Green architecture is invariably associated with local and natural materials, right orientation to facilitate abundant natural light and ventilation, and design-tuned to address local climate conditions. But how about a resort built totally from discarded materials and salvaged waste?
The eight-room resort resembles an enchanting oasis, with a thick set of trees, sprawling lawns, and a large lagoon surrounded by picturesque rocks. Says Sanjay Kulkarni, the man behind this oasis,
Thus emerged eight rooms built from tiles, some of which were even broken, old discarded windows, doors, wooden planks, stones, bricks and whatever else that could be salvaged from demolition sites. Not only the rooms, even the cafeteria and conference halls were built from waste, each designed to be in tune with nature.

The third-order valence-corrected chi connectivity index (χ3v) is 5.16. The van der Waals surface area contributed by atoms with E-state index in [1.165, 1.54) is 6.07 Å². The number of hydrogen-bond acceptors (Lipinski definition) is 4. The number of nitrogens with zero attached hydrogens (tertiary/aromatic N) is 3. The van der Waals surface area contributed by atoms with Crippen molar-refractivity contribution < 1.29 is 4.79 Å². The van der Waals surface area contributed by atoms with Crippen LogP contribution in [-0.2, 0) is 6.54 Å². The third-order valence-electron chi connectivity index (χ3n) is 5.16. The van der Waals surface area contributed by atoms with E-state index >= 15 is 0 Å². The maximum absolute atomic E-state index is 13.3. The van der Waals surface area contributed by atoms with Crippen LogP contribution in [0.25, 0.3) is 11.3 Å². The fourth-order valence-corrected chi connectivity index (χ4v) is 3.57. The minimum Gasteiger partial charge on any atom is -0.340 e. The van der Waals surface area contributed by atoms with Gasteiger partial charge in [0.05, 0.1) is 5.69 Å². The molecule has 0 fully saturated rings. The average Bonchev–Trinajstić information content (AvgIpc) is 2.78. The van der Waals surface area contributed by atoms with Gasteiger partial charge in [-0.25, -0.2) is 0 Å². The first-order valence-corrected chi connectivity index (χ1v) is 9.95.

The eight acres of wasteland seemed a perfect place to create a resort with the expansive rock walls as backdrop. It seemed fit to use only salvaged materials.
Interestingly, with the buildings being carved out of waste, each reflects a different design and style based on what waste materials were used, the only common strain being their totally green structure. Thus, the room on the banks of the lagoon reflects a step back in time, the design emulating Kashmiri boat houses, with quaint windows, inclined wooden walls, tiled roofs and rugged wooden staircases.
An antique set of seating built from discarded doors and windows adds to this picturesque charm, the serenity broken only by the endless chatter of birds.
The resort not only appears totally in sync with nature in its rustic uncorrupted state, it also stands as an epitome of how waste can be salvaged and utilized in an arresting manner in tune with the aesthetics of the enjoyable time.